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Fire dismiss coach Raphael Wicky, but hard questions remain for Joe Mansueto and Georg Heitz

Wicky wasn’t blameless for the Fire’s issues, but other decisions have put the team in a difficult spot.

The Fire have dismissed coach Raphael Wicky.
The Fire have dismissed coach Raphael Wicky.
Courtesy of the Fire

Fire coach Raphael Wicky took the fall late Wednesday, but the people above him never gave him a chance to succeed.

Hours after a 2-0 victory against New York City FC, sources confirmed the Fire have dismissed Wicky. Twenty-eight games into his second season, the Fire were 7-15-6 and on the verge of missing the playoffs again after falling short of a generous postseason format last year.

Asked about his job security after a defeat to FC Cincinnati this season, Wicky understood why the topic came up.

‘‘There’s always pressure, and when you don’t have results, obviously, yeah, there’s not many arguments,’’ Wicky said. ‘‘The only thing I can say is that I’m here, 100% committed. I go every day to work hard. We work hard for our staff, and that’s all I can say. The question has to go to other people.’’

Those people are owner Joe Mansueto and sporting director Georg Heitz. Indeed, they both have plenty to address as another season spins out of control.

Welcomed like a conquering hero when he took control in September 2019, Mansueto’s first full season ended without a playoff berth. His second is looking like a disaster, and perhaps that can be traced to the 2019-20 offseason.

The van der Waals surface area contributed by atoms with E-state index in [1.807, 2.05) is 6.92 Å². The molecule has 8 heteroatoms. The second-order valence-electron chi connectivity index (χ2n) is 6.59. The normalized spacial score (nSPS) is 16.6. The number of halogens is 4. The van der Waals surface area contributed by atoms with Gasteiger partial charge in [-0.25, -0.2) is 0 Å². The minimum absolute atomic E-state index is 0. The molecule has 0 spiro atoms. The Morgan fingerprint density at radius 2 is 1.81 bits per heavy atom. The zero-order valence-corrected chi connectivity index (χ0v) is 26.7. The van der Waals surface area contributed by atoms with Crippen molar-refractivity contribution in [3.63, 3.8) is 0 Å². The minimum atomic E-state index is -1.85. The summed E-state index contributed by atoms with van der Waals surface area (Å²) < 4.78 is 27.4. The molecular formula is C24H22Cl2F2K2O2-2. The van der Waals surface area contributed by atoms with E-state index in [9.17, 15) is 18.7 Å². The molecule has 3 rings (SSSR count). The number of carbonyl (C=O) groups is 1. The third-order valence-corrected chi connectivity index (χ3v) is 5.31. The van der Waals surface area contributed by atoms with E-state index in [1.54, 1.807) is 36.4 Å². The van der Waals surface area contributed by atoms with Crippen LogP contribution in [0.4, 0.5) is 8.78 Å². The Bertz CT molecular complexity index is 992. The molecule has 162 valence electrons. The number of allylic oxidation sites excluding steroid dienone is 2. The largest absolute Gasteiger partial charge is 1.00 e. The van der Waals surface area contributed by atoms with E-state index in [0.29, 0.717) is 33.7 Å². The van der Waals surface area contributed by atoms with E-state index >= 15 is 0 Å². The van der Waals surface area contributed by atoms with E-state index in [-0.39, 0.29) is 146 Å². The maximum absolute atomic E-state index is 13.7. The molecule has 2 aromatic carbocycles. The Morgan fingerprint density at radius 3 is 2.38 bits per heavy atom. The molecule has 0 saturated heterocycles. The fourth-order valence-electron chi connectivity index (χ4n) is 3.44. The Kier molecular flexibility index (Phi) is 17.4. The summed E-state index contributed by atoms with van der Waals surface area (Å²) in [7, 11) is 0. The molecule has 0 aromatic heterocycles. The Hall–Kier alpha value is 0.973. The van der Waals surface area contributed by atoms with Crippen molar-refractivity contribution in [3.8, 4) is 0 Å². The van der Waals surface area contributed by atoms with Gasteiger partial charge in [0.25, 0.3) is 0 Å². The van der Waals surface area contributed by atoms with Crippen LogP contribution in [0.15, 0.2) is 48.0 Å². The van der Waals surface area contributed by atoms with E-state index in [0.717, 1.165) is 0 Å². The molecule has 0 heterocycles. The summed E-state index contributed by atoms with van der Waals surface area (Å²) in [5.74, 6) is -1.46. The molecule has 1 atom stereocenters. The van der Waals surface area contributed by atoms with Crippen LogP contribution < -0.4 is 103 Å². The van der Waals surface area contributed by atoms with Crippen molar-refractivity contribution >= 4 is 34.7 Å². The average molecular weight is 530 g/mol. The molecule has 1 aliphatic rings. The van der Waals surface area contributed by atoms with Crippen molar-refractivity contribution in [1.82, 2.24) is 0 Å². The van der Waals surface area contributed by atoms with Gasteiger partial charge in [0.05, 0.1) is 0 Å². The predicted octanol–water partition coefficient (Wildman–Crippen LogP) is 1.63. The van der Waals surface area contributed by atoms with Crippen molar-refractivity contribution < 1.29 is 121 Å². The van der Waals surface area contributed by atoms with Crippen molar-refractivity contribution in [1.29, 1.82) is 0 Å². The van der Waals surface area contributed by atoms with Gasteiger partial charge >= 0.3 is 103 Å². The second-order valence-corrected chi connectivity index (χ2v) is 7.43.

In October 2019, then-president and general manager Nelson Rodriguez said the Fire would hire an executive to handle the first team. Mansueto and Rodriguez waited until November to fire coach Veljko Paunovic, then Major League Soccer neophyte Heitz wasn’t brought aboard until Dec. 20 of that year.

Though Heitz hasn’t used his late arrival as an excuse, he was forced to act quickly to rebuild the Fire to play in a league he knew little about. His first move a week later was hiring Wicky, a former colleague at FC Basel, who had been sacked by the Swiss club in 2018 and coached the United States to a last-place finish in its group at the Under-17 World Cup in 2019.

Would the Fire be in better shape if Mansueto had acted quicker and given Heitz more time to construct a roster and find a coach? Was it a good idea to hire an executive who never had worked in MLS? The answers are debatable, but the results are clear.

That leads to one more question: Should Heitz get to pick another coach? All three of his designated players have missed, and the Fire have gone backward.

Another Heitz miss was Wicky, who wasn’t blameless. In 2020, the Fire had a playoff spot in their grasp but went winless in their last six games and never developed an ability to finish matches. But that pales by comparison to what has happened this season.

And now a franchise that hoped it was turning away from the calamitous Andrew Hauptman era is looking for a new coach again.

Wicky didn’t get enough from what he had, but he isn’t the only one who made mistakes. He’s just the only one who lost his job.